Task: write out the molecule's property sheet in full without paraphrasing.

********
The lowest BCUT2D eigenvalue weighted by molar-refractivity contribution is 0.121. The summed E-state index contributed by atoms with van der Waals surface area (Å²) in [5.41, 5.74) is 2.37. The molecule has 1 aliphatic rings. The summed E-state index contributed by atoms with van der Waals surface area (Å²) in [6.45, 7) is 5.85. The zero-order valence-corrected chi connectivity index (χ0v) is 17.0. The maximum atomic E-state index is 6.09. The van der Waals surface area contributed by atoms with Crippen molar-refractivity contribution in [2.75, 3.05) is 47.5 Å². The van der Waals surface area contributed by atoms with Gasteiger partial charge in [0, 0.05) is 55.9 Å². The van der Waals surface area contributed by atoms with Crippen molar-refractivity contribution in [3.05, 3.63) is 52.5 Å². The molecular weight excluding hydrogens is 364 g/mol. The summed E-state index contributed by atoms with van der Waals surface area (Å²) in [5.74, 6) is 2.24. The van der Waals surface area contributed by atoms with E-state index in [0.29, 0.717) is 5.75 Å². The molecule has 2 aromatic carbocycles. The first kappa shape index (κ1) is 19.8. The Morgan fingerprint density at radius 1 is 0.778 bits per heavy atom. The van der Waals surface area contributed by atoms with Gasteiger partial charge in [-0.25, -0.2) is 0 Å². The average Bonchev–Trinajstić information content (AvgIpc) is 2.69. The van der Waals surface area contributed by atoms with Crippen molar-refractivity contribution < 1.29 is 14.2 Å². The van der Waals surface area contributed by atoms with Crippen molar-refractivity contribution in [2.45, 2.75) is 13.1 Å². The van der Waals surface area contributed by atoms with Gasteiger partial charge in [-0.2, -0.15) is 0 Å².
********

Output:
The lowest BCUT2D eigenvalue weighted by molar-refractivity contribution is 0.121. The summed E-state index contributed by atoms with van der Waals surface area (Å²) in [5.41, 5.74) is 2.37. The molecule has 1 aliphatic rings. The summed E-state index contributed by atoms with van der Waals surface area (Å²) in [6.45, 7) is 5.85. The zero-order valence-corrected chi connectivity index (χ0v) is 17.0. The maximum atomic E-state index is 6.09. The van der Waals surface area contributed by atoms with Crippen molar-refractivity contribution in [2.75, 3.05) is 47.5 Å². The van der Waals surface area contributed by atoms with Gasteiger partial charge in [0, 0.05) is 55.9 Å². The van der Waals surface area contributed by atoms with Crippen molar-refractivity contribution in [3.05, 3.63) is 52.5 Å². The molecular weight excluding hydrogens is 364 g/mol. The summed E-state index contributed by atoms with van der Waals surface area (Å²) in [5.74, 6) is 2.24. The van der Waals surface area contributed by atoms with E-state index in [0.29, 0.717) is 5.75 Å². The molecule has 2 aromatic carbocycles. The first kappa shape index (κ1) is 19.8. The Morgan fingerprint density at radius 1 is 0.778 bits per heavy atom. The van der Waals surface area contributed by atoms with Gasteiger partial charge in [-0.25, -0.2) is 0 Å². The average Bonchev–Trinajstić information content (AvgIpc) is 2.69. The van der Waals surface area contributed by atoms with Crippen molar-refractivity contribution < 1.29 is 14.2 Å². The van der Waals surface area contributed by atoms with Crippen molar-refractivity contribution in [2.45, 2.75) is 13.1 Å². The van der Waals surface area contributed by atoms with Gasteiger partial charge in [-0.2, -0.15) is 0 Å².